Movie review: 'Ghanchakkar'

Jun 29, 2013, 12:09 IST | Shubha Shetty-Saha

A film that could have been cheeky and fun turns into a yawn inducing fare, all thanks to a lazy, half-baked script and screenplay

At one point of time in the film, Sanju (Emraan Hashmi) in exasperation starts asking everyone who they are and what they are doing. I wish someone had asked such pointed questions to the scriptwriter of this film as well. With a story that could easily fit into a one-half of an A4 size page, ‘Ghanchakkar’ sadly struggles to find a personality or character for itself till the end. 


The hero of the film, Sanju is a master at breaking locks and his wife Neetu (Vidya Balan), keeps him humoured with her atrocious cooking and more atrocious dressing sense. Sanju wants to give up on his bad ways, but ambitious Neetu almost pushes him into doing his last big job that would fetch them Rs 10 crore. Three months and a nasty accident later, amnesia patient Sanju can’t remember where he has stashed the loot, thus inviting the ire of his two partners-in-crime (Rajesh Sharma and Namit Das).

The partners decide to move in with the couple till he gets his memory back. Interesting concept yes, and fun watch too till now. However, the smile that the irreverence of the first half-an-hour brought soon starts fading as the film progressively gets more and more tedious. Emraan Hashmi is superb (and looks quite cool in a pony tail too), as he goes about groping his way through amnesia. Vidya Balan is convincing. While Vidya Balan’s talent is unquestionable, one wonders while playing a boisterous Punjaban, did she really have to burst out of her seams and the 70 mm screen? Rajesh Sharma and Namit Das put in good effort.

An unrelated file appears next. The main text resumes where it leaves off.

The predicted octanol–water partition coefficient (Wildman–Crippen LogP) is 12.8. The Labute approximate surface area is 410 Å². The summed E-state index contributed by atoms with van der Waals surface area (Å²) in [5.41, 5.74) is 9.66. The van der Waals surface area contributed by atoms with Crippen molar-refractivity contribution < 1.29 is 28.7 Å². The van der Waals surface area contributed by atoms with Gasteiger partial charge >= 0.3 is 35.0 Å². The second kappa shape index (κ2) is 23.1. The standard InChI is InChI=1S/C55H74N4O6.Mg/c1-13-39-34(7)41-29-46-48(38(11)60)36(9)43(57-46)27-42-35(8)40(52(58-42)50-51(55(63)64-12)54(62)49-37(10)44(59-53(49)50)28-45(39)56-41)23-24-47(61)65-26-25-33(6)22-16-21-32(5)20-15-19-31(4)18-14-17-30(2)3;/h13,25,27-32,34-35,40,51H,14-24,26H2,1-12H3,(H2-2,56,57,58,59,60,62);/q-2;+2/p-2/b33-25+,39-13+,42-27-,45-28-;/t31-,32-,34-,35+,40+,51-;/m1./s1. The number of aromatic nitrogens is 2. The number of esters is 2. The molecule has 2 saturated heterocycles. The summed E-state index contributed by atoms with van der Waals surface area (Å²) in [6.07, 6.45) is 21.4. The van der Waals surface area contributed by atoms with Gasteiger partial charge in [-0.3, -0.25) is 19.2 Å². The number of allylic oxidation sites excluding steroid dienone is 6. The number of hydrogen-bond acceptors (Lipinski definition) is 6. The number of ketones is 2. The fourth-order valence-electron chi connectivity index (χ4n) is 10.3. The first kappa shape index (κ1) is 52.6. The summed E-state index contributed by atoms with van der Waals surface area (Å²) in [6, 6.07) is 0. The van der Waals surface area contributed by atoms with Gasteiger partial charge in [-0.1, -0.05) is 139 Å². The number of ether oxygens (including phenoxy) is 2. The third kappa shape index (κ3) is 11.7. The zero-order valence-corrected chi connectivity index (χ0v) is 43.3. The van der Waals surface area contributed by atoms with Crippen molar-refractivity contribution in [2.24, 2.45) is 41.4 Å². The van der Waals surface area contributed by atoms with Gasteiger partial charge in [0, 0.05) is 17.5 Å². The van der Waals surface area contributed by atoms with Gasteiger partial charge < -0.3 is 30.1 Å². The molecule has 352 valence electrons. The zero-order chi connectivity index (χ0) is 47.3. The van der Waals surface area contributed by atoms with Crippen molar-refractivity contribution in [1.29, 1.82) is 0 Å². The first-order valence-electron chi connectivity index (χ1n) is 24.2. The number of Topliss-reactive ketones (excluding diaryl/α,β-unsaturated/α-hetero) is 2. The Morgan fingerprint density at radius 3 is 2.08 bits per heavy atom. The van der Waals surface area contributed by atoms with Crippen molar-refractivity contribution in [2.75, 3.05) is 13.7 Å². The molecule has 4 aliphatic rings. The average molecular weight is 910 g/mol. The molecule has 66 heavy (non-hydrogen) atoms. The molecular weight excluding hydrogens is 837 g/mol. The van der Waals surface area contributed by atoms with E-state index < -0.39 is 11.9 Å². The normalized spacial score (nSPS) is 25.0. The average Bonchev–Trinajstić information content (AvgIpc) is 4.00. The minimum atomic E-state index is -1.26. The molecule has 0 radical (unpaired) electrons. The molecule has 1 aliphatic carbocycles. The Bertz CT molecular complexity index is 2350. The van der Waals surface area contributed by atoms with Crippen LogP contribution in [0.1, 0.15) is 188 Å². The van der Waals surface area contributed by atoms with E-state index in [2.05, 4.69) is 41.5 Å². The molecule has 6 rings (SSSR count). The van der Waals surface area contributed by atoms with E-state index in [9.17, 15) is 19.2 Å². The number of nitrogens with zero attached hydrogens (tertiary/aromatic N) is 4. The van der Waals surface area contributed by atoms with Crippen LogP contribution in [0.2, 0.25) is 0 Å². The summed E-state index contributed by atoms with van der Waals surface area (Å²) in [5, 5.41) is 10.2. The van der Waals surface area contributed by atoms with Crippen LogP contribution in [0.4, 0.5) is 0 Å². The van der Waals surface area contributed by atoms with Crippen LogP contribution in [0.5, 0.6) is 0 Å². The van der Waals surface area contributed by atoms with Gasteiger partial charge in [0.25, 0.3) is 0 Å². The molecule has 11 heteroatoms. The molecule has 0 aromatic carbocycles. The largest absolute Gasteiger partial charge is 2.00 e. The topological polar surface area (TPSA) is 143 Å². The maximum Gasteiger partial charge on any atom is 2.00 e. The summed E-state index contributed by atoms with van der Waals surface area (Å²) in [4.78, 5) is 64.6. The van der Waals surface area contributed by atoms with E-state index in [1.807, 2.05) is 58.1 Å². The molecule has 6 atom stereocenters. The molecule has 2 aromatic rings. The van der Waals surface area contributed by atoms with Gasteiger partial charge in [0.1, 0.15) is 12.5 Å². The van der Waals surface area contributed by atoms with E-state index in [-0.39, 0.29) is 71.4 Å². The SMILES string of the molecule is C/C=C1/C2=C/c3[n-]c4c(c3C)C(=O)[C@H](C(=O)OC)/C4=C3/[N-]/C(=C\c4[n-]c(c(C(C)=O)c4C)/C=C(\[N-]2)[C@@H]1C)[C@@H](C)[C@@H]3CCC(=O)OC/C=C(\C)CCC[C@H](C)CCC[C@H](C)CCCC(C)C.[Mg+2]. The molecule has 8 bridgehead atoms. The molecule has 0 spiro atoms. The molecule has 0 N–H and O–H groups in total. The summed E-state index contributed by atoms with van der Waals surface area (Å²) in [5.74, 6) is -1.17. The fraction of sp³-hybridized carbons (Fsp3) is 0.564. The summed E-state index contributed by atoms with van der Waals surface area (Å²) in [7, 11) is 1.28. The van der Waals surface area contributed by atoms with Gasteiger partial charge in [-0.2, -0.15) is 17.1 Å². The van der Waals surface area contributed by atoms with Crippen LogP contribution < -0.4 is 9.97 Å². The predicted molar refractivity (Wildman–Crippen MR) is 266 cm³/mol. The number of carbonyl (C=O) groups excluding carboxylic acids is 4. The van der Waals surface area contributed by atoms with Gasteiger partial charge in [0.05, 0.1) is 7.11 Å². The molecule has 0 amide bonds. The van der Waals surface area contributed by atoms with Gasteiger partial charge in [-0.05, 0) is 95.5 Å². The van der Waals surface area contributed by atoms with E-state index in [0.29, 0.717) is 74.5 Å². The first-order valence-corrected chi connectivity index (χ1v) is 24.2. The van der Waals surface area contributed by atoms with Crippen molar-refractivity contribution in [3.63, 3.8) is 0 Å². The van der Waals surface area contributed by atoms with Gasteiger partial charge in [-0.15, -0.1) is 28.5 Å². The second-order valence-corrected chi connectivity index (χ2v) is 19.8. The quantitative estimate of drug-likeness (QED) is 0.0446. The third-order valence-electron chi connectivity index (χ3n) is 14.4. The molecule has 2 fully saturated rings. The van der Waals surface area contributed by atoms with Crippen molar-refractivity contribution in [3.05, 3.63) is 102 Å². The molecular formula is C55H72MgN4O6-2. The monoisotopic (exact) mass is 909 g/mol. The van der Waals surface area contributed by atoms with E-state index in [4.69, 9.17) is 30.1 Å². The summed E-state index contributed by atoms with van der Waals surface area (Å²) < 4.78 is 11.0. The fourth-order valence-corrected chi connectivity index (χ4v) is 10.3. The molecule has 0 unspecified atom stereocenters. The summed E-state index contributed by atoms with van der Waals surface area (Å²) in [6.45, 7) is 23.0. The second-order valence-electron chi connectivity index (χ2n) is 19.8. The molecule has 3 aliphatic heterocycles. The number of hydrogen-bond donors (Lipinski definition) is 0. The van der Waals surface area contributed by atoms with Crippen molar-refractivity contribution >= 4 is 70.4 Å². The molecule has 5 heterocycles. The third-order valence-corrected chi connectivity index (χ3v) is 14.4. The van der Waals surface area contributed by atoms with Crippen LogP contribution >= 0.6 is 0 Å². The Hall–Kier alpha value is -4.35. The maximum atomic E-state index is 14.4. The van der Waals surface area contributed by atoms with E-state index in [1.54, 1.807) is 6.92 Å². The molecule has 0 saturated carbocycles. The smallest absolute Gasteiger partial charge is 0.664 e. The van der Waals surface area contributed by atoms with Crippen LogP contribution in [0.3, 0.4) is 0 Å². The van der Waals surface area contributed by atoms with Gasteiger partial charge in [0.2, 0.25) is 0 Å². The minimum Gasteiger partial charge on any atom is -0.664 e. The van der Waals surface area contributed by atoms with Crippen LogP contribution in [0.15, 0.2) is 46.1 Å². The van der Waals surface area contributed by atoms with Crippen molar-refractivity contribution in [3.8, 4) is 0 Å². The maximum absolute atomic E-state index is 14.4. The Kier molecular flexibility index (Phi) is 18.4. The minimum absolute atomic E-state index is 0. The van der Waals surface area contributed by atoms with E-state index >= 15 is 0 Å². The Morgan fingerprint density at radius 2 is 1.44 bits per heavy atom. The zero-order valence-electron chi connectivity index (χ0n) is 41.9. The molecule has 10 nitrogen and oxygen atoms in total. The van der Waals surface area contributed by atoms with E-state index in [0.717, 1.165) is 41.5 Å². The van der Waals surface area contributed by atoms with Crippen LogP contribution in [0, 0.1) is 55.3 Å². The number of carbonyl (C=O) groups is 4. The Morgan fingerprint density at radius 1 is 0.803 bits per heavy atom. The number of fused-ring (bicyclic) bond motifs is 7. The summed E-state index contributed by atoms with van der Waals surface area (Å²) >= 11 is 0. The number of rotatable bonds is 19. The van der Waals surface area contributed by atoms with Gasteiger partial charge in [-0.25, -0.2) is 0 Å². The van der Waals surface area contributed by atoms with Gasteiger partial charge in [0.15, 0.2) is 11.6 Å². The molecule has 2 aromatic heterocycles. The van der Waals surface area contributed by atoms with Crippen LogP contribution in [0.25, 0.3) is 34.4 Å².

The movie begins with a lot of promise, as the contrasting personalities of the laidback Sanju and the loud Punjabi Neetu lead an interesting life together. The big robbery is fun too as it is done in such an irreverent manner, that the masks used by the thieves during the robbery itself provide a few laugh-out-loud moments. To be fair, director Rajkumar Gupta tries to keep the ongoing bright and interesting, with unique and subtle quirks as he goes about describing the characters of the film in a by the way-manner. But film that could have been cheeky and fun turns into a yawn inducing fare, all thanks to a lazy, half-baked script and screenplay. What a pity. If nothing, this gives us another instance of how a good script is the most important factor for a watchable film.

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